Monday, December 10, 2012 3:02 am
Kazakhstan mulls ending Russia's cosmodrome lease
By PETER LEONARDAssociated Press
Interfax-Kazakhstan news agency cited Kazcosmos head Talgat Musabayev as telling parliament that proposals are being considered to bring the Baikonur facility under Kazakhstan's jurisdiction.
Russia pays Kazakhstan $115 million annually for use of the Soviet-built Baikonur cosmodrome under an arrangement set to expire in 2050. Russia spends $160 million per year operating the facility.
It is likely that Russia will continue to use Baikonur, since its own in-country launch facilities remain underdeveloped, but the possible absence of a lease will create an air of uncertainty over how the facility will be administered in future. A three-man crew from the United States, Russia and Canada is due to leave for the space station next week onboard a Russian-built Soyuz spacecraft.
"The rent agreement on Baikonur adopted in 1994 has run its course. The head of state held talks with (Russian President) Vladimir Putin and has tasked us with formulating a new, all-encompassing agreement on Baikonur," Interfax-Kazakhstan cited Musabayev as saying.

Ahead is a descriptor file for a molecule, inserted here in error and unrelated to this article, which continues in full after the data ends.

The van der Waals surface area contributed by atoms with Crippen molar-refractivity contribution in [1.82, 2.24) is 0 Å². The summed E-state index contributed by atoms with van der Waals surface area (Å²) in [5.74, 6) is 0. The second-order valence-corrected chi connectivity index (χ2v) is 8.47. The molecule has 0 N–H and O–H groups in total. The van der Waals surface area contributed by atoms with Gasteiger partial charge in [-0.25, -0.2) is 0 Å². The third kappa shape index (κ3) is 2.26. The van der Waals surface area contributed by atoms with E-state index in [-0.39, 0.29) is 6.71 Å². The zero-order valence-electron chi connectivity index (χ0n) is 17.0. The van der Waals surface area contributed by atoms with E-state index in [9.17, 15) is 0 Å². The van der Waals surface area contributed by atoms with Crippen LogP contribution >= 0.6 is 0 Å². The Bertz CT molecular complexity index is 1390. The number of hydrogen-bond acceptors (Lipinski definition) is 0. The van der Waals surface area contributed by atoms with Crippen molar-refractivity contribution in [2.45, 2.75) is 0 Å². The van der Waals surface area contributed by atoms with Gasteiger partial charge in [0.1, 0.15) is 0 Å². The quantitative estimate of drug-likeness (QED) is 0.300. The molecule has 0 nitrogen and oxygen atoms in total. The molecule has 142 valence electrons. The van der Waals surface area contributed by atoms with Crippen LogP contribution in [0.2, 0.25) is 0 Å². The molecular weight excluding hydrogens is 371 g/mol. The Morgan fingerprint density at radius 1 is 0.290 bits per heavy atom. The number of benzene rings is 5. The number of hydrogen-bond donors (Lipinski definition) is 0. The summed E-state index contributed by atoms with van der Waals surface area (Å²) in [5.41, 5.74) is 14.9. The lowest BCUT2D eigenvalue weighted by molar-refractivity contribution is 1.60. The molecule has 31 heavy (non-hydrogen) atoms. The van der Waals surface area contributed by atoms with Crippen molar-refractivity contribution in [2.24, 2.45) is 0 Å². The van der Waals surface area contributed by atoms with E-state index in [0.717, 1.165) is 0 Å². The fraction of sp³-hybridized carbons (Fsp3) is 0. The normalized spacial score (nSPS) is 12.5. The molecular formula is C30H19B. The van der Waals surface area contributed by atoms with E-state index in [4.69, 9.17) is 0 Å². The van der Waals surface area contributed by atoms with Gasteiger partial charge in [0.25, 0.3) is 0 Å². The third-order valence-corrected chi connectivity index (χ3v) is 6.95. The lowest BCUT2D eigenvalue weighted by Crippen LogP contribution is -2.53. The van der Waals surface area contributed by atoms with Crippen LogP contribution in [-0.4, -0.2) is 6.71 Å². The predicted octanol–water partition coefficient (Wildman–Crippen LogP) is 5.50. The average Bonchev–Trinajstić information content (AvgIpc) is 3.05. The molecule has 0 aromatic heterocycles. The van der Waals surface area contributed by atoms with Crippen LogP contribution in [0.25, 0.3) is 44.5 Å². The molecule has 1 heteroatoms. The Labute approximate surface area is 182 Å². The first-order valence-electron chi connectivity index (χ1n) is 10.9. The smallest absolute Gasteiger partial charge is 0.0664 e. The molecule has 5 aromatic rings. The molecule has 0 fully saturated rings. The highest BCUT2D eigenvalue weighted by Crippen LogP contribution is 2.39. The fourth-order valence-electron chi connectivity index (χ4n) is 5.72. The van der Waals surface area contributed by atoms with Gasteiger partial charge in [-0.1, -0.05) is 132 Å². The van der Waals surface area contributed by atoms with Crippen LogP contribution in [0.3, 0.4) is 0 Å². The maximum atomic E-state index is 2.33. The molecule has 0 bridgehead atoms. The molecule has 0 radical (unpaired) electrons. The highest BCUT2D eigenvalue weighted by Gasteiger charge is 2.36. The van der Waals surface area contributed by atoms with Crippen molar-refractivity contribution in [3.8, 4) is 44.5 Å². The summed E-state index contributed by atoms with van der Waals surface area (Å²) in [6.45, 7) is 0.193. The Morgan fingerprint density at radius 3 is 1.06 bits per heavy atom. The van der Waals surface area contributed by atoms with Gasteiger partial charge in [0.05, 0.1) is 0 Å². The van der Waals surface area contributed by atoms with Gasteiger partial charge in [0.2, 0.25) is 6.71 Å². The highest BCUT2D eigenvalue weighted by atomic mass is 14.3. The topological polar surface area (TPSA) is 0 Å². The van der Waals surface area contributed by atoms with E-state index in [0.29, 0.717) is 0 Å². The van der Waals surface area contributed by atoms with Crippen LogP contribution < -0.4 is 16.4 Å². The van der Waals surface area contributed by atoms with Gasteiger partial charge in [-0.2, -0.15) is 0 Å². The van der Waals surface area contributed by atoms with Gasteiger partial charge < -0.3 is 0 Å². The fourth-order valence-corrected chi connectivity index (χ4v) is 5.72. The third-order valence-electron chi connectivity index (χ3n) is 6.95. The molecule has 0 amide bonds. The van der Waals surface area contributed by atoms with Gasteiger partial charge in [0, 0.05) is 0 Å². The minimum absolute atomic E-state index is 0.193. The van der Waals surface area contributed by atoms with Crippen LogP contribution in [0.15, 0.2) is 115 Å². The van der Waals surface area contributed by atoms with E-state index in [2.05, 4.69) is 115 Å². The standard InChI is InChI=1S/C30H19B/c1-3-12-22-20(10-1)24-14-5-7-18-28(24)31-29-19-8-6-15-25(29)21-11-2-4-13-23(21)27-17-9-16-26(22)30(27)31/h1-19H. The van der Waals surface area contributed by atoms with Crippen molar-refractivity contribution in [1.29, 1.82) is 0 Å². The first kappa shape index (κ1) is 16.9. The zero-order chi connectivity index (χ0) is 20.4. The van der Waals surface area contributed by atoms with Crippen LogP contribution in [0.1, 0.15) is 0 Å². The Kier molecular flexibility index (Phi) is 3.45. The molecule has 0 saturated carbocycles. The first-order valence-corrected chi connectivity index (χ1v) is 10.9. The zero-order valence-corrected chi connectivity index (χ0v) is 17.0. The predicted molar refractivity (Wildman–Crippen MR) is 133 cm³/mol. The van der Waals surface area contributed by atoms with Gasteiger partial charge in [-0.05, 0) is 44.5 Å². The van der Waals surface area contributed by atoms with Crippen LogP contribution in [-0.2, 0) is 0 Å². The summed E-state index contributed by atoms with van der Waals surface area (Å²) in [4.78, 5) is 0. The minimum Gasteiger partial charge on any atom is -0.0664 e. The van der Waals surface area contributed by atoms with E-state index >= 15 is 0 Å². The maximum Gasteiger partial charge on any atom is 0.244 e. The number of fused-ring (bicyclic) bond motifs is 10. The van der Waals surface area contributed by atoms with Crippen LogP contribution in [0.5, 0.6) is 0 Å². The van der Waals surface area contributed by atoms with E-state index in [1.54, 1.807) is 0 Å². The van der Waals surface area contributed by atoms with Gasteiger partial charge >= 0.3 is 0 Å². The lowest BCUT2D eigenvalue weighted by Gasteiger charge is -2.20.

Musabayev said that if the lease agreement is rescinded, it could be done over several stages, Interfax reported. He suggested the lease for the launch facility for the Zenit vehicles used to carry satellites into orbit could be first to be cancelled.
It is unclear what is motivating Kazakhstan's decision to push for a revision of arrangements on Baikonur, but it is known that it has been pushing for an increased role in the space industry.
Observers worry that the transfer of Baikonur to Kazakhstan could lead to an exodus of specialists from the town, worsening the shortage of expertise in Russia's space program.
Out of the more than 70,000 people currently living in the town of Baikonur, around four-tenths are Russian citizens, while most of the remaining resident of subjects of Kazakhstan.
Although the town still formally lies within Kazakhstan's territory, it is rented out to Russia. Security is provided by both Russian and Kazakh law enforcement services, and both national currencies are used, although the Russian ruble is generally preferred.
Conditions in the town, which lies in a remote spot in Kazakhstan's arid southern steppes, have steadily worsened over the past few years. Abandoned apartment buildings have become a common sight and criminal activity is on the rise, while the quality of basic household utilities has degraded notably.